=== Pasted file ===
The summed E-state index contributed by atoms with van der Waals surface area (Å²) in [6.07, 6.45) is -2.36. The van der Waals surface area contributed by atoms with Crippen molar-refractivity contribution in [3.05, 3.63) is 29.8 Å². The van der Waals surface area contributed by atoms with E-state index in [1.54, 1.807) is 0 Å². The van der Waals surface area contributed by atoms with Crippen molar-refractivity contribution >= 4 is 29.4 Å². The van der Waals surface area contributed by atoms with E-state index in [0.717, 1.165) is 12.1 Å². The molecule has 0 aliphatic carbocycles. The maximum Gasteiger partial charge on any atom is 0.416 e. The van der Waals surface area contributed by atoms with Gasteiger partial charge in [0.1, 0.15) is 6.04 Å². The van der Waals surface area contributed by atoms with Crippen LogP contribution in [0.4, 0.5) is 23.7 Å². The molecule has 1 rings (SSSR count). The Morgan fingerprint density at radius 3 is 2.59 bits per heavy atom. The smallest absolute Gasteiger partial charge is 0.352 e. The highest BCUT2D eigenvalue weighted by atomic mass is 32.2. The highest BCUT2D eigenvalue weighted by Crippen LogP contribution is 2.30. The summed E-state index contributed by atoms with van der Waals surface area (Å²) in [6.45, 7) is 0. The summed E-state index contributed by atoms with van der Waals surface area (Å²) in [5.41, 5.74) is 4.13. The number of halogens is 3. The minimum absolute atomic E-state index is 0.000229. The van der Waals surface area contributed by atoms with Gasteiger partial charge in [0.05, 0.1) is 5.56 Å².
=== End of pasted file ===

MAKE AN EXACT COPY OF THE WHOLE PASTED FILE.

The summed E-state index contributed by atoms with van der Waals surface area (Å²) in [6.07, 6.45) is -2.36. The van der Waals surface area contributed by atoms with Crippen molar-refractivity contribution in [3.05, 3.63) is 29.8 Å². The van der Waals surface area contributed by atoms with E-state index in [1.54, 1.807) is 0 Å². The van der Waals surface area contributed by atoms with Crippen molar-refractivity contribution >= 4 is 29.4 Å². The van der Waals surface area contributed by atoms with E-state index in [0.717, 1.165) is 12.1 Å². The molecule has 0 aliphatic carbocycles. The maximum Gasteiger partial charge on any atom is 0.416 e. The van der Waals surface area contributed by atoms with Gasteiger partial charge in [0.1, 0.15) is 6.04 Å². The van der Waals surface area contributed by atoms with Crippen LogP contribution in [0.4, 0.5) is 23.7 Å². The molecule has 1 rings (SSSR count). The Morgan fingerprint density at radius 3 is 2.59 bits per heavy atom. The smallest absolute Gasteiger partial charge is 0.352 e. The highest BCUT2D eigenvalue weighted by atomic mass is 32.2. The highest BCUT2D eigenvalue weighted by Crippen LogP contribution is 2.30. The summed E-state index contributed by atoms with van der Waals surface area (Å²) in [6.45, 7) is 0. The summed E-state index contributed by atoms with van der Waals surface area (Å²) in [5.41, 5.74) is 4.13. The number of halogens is 3. The minimum absolute atomic E-state index is 0.000229. The van der Waals surface area contributed by atoms with Gasteiger partial charge in [0.05, 0.1) is 5.56 Å².